After two weeks in Cusco, I am completely in love with this amazing city.
Full of modest architecture, a thriving tourism industry, and vibrant nightlife, Cusco somehow manages to be thrilling yet humble at the same time. But it’s the never-ending bursts of color that make this Peruvian city truly unique.
The most widespread, consistent colors in Cusco are brown and white. Yes, I realize that these are two very plain and uninteresting colors, but they manage to create a comforting, peaceful atmosphere in both the quiet streets and the busy public squares. The massive Plaza del Armas is home to two gorgeous, ornate cathedrals, while the rest of the square is lined with buildings sporting regal brown archways and balconies.
Branching off of this main plaza are endless quaint alleyways, where the bright white walls illuminate the dusty darkness of the stone streets. Even looking down over the city from above, the clusters of rustic tiled roofs create a wide sea of warm brown hues. While the architecture is overwhelmingly colored in plain earth tones, the occasional brightly painted door or small pot of flowers adds life to the simple antiquity of the streets.
But the most captivating source of color in Cusco is the presence of art and textiles. The constant flood of tourists to the city means that souvenir shops reside every few feet, where locals hope to sell some of their arts and crafts to foreigners. This persistent desire to sell things can be a bit overwhelming, with different people approaching you in the street every two minutes and pushing their massages or shoe-shines or jewelry upon you. But in reality, most of the goods that the locals try and sell are beautiful.
A shop selling traditional Peruvian handicrafts lies around every corner, and every store shelf succumbs to overflowing mountains of alpaca wool clothing or chaotic clusters of small trinkets. And of course, all of these stores look like explosions of rainbows. All the textiles contain layer after layer of stunningly bright colors, and sometimes the displays of scarves, bags, and sweaters have a hypnotizing effect due to the intricately patterned fabrics.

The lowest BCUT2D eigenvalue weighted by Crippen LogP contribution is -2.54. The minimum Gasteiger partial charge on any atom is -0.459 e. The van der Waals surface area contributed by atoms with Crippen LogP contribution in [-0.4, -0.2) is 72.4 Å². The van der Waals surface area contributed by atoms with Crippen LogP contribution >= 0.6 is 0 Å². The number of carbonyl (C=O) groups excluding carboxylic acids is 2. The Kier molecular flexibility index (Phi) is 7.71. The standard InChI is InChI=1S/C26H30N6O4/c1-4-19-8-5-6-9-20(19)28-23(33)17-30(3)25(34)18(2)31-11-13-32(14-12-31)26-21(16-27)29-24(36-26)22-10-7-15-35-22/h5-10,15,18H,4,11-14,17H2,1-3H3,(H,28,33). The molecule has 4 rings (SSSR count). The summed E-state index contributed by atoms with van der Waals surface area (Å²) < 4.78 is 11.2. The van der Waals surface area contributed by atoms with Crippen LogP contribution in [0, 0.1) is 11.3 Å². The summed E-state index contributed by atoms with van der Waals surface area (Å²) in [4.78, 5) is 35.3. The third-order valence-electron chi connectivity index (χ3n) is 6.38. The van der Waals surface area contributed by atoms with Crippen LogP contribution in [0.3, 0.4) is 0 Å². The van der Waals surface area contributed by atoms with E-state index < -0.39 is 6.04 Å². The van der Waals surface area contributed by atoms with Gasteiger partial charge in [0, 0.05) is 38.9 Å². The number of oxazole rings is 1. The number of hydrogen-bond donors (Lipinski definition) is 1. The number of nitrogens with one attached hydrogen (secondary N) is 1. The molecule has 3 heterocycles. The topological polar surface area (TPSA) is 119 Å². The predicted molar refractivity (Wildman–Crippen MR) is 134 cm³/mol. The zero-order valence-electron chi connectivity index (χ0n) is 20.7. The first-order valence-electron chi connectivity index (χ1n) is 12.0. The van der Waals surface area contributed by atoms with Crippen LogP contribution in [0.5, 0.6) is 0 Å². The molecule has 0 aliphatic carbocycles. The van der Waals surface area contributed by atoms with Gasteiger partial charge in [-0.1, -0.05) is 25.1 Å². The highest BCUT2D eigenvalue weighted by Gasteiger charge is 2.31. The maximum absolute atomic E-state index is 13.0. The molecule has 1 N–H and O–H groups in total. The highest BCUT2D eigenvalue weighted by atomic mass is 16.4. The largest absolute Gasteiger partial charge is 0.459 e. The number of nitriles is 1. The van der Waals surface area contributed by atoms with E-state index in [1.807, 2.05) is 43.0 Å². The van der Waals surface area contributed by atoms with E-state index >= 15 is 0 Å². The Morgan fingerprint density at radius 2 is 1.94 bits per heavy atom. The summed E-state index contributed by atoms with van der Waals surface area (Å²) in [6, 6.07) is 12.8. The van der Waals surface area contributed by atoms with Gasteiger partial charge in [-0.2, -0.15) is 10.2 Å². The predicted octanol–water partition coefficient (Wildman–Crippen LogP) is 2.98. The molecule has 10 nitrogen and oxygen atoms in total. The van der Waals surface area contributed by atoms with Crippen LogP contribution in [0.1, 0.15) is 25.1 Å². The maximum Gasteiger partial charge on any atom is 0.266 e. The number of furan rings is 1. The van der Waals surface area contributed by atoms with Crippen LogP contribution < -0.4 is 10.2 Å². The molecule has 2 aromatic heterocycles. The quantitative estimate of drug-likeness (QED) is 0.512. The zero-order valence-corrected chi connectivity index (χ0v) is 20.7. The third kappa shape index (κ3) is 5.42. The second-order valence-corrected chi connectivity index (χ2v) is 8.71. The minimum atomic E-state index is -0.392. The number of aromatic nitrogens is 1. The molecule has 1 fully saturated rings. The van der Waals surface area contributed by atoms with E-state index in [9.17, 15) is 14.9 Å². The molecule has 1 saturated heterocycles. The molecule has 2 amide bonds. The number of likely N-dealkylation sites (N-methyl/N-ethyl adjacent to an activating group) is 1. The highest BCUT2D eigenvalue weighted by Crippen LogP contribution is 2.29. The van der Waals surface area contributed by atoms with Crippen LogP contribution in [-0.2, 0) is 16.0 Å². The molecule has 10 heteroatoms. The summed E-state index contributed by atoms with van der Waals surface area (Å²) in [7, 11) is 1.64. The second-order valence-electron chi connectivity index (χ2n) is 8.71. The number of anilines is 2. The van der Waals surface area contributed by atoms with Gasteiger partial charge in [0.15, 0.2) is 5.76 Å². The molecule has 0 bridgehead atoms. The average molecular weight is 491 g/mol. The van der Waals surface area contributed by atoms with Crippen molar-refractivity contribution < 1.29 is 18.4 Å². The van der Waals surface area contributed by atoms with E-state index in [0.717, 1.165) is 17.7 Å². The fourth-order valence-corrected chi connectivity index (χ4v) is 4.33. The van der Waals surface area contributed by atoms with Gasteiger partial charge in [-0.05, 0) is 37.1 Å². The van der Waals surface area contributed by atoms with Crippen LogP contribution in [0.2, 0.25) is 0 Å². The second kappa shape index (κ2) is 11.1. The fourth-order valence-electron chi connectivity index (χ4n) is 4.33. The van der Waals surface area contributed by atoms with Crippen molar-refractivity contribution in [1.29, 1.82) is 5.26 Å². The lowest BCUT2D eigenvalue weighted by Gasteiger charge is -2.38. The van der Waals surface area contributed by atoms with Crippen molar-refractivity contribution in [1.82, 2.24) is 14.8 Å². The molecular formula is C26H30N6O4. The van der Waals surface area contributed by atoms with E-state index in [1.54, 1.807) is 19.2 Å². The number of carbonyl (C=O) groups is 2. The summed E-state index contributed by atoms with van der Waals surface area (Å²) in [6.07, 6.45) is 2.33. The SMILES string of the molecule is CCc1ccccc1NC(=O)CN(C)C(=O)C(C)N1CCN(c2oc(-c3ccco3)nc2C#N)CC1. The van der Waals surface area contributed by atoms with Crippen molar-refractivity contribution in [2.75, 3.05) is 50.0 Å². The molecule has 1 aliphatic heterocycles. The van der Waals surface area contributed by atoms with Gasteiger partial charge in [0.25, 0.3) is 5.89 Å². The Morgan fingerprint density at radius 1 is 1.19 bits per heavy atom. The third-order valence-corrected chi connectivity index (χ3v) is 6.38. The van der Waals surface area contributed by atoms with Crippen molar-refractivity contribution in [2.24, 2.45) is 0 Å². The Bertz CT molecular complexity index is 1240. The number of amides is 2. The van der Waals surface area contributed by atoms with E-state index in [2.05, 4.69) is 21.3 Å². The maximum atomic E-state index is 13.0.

While many of these souvenir stores sell similar products, I never tire of browsing through all of them. I could gaze at the gorgeous paintings or admire the delicate ceramic dishware for hours. Everything contains so much detail and color that it’s hard to look away from the visually pleasing appearance of the shops.
Another colorful experience I had in Peru was climbing Rainbow Mountain. Though this place does not actually reside in Cusco, I simply could not write an article about color and fail to mention this adventure. After leaving Cusco at 3:30am, hiking for 18km in 5 hours and reaching an altitude of 5,100 m above sea level, this day trip resulted in aching legs, sunburnt faces, and tired lungs. But the natural scenery made the struggle absolutely worth it.
At the peak of the mountain, the surrounding jagged mountains and sloping valleys all merged into one vast landscape slathered in different colors. The Rainbow Mountain itself looked like a painting; it was absolutely incredible how colors like red, green, yellow, and orange crawled over the mountain in perfect lines to create this striped natural phenomenon. Despite the hail pelting our faces and the freezing wind whipping our skin at the top, this unique and magnificent mountain left me very impressed with mother nature.
We were so exhausted while trudging up the mountain that we didn’t really appreciate the views of the trek until the descent. But we were able to leisurely walk back down the mountain and enjoy the continuous natural beauty, having conquered the struggle of hiking at such high altitude. We soon realized that the Rainbow Mountain itself was not the only conglomeration of beautiful colors. The entire hike blessed us with a vibrant mixture of blue skies, rich green hills dotted with alpacas and horses, and more powerful and multicolored mountain ranges.
So my experience in Cusco thus far has been undeniably colorful and enjoyable in so many ways. Milhouse Hostel, where I live and work, is full of amazing people and an intoxicating energy. So many guests I’ve met here keep saying they are staying here longer than they planned, and I can see why. Cusco has such a captivating charm that no one wants to leave. Many people use this city as a stopover to get to the infamous Machu Picchu, but no one ever talks about how wonderful Cusco itself is. Well this is me saying that Cusco is absolutely incredible, and while I am obviously going to visit Machu Picchu eventually, I am perfectly content to be living in this welcoming city for the time being.